My name is Travis Carey, and I am a lute maker in Vancouver, Canada. I started building lutes in 1997, and over the years have developed
an extensive repertoire of historically based instruments.
In 2006, supported by a grant from the Saskatchewan Arts Board, I traveled to Vermillion, SD, USA, where I photographed, measured and documented the two fine 13 course baroque lutes of the 1720s by Thomas Edlinger at the National Music Museum.
In 2008 I was awarded a grant from the Canada Council for the Arts, which allowed me to work for a full year in residency in the workshop of master lute maker Grant Tomlinson in Vancouver. In 2010, I established my own independent lute making workshop.
I work with the finest materials available, and have an ample supply of well-seasoned timbers. These include figured maples, rosewoods, and striped yew for lute backs, and very fine European Spruce for soundboards. I carefully control the relative humidity in my workshop, assembling my lutes at between 38-42%, which helps to create stable instrument that can adapt to life invarious climatic conditions. I use hide glue exclusively for all joints. This was the adhesive that the old master makers used, and it is still the best glue for the job. It dries hard and does not "creep", as some modern adhesives do. It also absorbs moisture at the same rate as the wood around it, which helps to create a stable instrument.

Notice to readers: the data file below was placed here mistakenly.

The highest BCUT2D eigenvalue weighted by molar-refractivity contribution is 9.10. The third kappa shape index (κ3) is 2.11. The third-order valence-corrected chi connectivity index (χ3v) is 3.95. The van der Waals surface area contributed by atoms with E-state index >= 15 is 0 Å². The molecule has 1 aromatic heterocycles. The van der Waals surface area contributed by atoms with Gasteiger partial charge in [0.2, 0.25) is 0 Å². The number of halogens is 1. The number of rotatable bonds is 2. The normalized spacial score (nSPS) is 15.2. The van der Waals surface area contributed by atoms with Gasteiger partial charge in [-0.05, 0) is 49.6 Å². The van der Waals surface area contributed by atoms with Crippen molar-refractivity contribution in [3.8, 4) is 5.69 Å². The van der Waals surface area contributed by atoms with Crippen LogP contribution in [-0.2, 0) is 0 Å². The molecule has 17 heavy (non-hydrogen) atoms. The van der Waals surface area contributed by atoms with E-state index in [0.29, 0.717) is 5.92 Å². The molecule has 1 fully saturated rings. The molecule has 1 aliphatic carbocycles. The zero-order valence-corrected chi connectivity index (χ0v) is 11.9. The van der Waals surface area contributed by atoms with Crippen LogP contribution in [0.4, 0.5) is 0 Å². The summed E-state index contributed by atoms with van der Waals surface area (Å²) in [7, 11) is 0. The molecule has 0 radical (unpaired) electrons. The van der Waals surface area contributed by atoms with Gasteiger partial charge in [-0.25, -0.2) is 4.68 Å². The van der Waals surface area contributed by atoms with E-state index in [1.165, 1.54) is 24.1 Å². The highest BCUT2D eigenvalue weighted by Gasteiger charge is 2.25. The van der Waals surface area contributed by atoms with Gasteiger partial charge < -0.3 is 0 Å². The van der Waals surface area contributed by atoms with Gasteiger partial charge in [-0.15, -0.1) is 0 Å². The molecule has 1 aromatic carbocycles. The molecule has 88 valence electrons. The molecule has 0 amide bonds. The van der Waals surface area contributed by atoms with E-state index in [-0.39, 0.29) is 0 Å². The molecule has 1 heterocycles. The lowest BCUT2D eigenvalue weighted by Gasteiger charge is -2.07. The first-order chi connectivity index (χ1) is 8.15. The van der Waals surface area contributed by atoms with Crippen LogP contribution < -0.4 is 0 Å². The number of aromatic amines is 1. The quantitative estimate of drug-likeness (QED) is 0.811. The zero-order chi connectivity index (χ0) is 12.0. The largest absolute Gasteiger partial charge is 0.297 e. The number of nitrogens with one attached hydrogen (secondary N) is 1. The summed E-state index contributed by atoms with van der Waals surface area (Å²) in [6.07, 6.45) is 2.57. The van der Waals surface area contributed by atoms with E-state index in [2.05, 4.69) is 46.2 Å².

I began lute making as a player, and I continue to approach it in this way. Before and during the construction process, I consult extensively with the client to make sure all design details will suit him or her. My goal is to build a beautiful, playable, musical instrument that fits the needs of the player - size, shape, playing technique, musical goals - as closely as possible.
I am constantly in the process of developing new models, so if you don't see what you're looking for on this website, please feel free to contact me and we can discuss your needs.
Travis Carey, Luthier
207-8696 Barnard Street
Vancouver, BC V6P 5G5